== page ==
Sikh woman on Pak pilgrimage embraces Islam, marries Lahore man
A 31-year-old Sikh woman from Garhshankar in Punjab’s Hoshiarpur district has converted to Islam and married a Lahore-based man after going “missing” while on a pilgrimage in Pakistan, it emerged on Thursday. The woman, Kiran Bala — now Amna Bibi — was married to a mechanic, Narinder Singh, who died in a road accident in 2013, and has left behind her three children, aged 6, 8 and 12, with whom she lived at her in-laws’ home here.
She was born in a Hindu family from Delhi and had adopted Sikhism after marrying Narinder in 2005, said his father, Tarsem Singh. She has reportedly said she is happy in her “new life” and “will die if forced to leave”, and has approached the Pakistan government for extension of her stay there, citing “threat of assassination” if sent back upon visa expiration on April 21.
But Tarsem is looking for ways to get her back. He said she has been “forcibly converted”, adding, “I cannot say how she came in contact with the man she has apparently married, Muhammad Azam. It could be through social media. She was seen browsing Facebook on her mobile phone for the past one month.” He met the local deputy superintendent of police on Thursday and urged the media to lend a helping hand. “If her visa is not extended, she will have no choice but to come back home,” a visibly distraught Tarsem, who is a ‘granthi’ (priest) at a gurdwara, said.
He added that he was saddened to get to know of the incident from the media and not the Shiromani Gurdwara Parbandhak Committee (SGPC), the Sikh organisation that coordinated the April 12-21 visit of a jatha (group) of 700 people, including her, to prominent shrines on the occasion of Baisakhi. Tarsem said he accompanied Kiran to Amritsar on April 10 and met SGPC officials. “I told SGPC officials that Kiran is alone on the trip; they told me not to worry.”
As per the application filed by her before Pakistan’s ministry of external affairs, Kiran embraced Islam from an institution, Dar-ul-Uloom Jamia Naeemia, in Lahore on April 16. “She called home several times to inform about her well-being but never dropped a hint that she would not return. We are worried for her safety there. She should think about her kids. Their lives will be ruined.”
Alleging that she may have been “fallen into the hands of” Pakistan’s spy agency Inter-Services Intelligence (ISI), and may have been forced to convert and remarry there, he appealed to India’s President, Prime Minister, Punjab’s chief minister, the police and SGPC to make efforts to bring her back.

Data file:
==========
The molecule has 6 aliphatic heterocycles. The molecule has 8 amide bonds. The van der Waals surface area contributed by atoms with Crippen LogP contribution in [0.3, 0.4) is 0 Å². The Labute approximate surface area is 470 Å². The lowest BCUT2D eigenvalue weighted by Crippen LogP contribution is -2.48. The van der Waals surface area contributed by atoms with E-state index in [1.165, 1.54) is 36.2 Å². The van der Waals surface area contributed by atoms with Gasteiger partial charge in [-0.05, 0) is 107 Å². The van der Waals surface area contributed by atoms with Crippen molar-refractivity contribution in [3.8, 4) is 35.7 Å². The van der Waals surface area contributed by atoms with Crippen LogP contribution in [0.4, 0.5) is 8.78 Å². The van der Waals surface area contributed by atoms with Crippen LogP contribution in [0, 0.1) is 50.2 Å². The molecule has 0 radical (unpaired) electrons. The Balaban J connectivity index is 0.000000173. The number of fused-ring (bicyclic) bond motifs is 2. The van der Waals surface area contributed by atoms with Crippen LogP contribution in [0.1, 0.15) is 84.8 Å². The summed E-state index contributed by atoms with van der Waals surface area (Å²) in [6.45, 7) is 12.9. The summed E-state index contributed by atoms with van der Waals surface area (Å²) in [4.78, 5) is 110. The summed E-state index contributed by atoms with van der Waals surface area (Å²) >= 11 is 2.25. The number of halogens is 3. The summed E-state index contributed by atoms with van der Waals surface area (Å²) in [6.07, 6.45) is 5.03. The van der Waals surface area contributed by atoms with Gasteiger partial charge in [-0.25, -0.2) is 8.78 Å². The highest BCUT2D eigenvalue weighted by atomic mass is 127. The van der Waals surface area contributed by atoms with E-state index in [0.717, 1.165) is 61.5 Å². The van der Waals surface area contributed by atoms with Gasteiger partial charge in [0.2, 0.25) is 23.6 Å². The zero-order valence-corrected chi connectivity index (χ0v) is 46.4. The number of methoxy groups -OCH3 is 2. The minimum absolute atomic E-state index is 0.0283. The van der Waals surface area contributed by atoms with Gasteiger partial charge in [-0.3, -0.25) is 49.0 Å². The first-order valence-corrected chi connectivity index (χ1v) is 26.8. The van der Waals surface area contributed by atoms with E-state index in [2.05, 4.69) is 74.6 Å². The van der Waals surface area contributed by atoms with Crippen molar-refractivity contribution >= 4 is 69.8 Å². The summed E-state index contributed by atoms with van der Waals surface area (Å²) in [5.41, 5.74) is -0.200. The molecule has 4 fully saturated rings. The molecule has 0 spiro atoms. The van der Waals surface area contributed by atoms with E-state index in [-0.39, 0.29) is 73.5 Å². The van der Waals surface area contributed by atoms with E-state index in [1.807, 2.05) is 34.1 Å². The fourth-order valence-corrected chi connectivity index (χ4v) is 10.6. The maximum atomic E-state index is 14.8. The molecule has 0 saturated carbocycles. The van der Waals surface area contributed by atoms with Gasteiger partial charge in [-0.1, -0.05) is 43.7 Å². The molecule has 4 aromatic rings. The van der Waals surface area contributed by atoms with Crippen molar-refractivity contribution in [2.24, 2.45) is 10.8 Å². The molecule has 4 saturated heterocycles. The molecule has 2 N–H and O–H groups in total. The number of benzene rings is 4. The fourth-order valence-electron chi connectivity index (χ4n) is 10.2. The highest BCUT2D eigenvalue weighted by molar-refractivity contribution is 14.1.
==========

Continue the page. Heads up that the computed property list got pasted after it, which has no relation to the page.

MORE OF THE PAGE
Meanwhile, the SGPC is set to conduct a probe into how she managed to leave India and then the jatha, but also blamed the central spy agencies. Its spokesperson Diljit Singh Bedi said in Amritsar that SGPC collects passports and other documents of those wanting to get a pilgrimage visa “upon written recommendation of the elected SGPC member concerned”, and the Centre and state government “verify the antecedents through their own security and intelligence agencies”. However, the two SGPC members from Garhshankar segment denied having recommended her name.
“As the matter is very serious, it will be put up at the SGPC executive meeting on Friday at Takht Sri Damdama Sahib, Talwandi Sabo (Bathinda), for discussion. A probe is expected to be ordered during this meeting. Besides, once the jatha returns on Saturday, its leader Gurmeet Singh Booh, who is an executive member of SGPC, will give a report,” Bedi said.
He added that the passports of the pilgrims are taken by Pakistan’s Evacuee Trust Property Board (ETPB) too. “The pilgrims remain under surveillance and cannot violate the security cover. We don’t know how she did that.” He added, “Indian agencies cannot be spared while fixing responsibility for this. The Union government should take immediate action and bring truth to the fore.”
He termed the woman’s act “sad and unfortunate”: “This has potential of leaving a bad impression on other pilgrims. In the history of pilgrimage to Pakistan, it is the first incident of its kind and a blot.” Asked if SGPC plans measures to prevent such an incident in future, he said, “If somebody goes with ill intention, what can the SGPC do?”
Happened this side too
In a similar incident, a Pakistani youth named Vicky, 30, who came with a Hindu jatha, had left the group on February 14, Valentine’s Day, to purportedly meet his lover from Jaipur in Amritsar after having been in touch with her over Facebook. He had gone missing soon after crossing the Wagah-Attari border, and Mukesh Rana, the jatha leader, informed the police. The cops checked hotels and guesthouses around the Golden Temple, but he eventually returned on his own the next day. He was presented to the police by the jatha members, but was let off after interrogation revealed that he had stayed the night with the woman in a hotel in the city.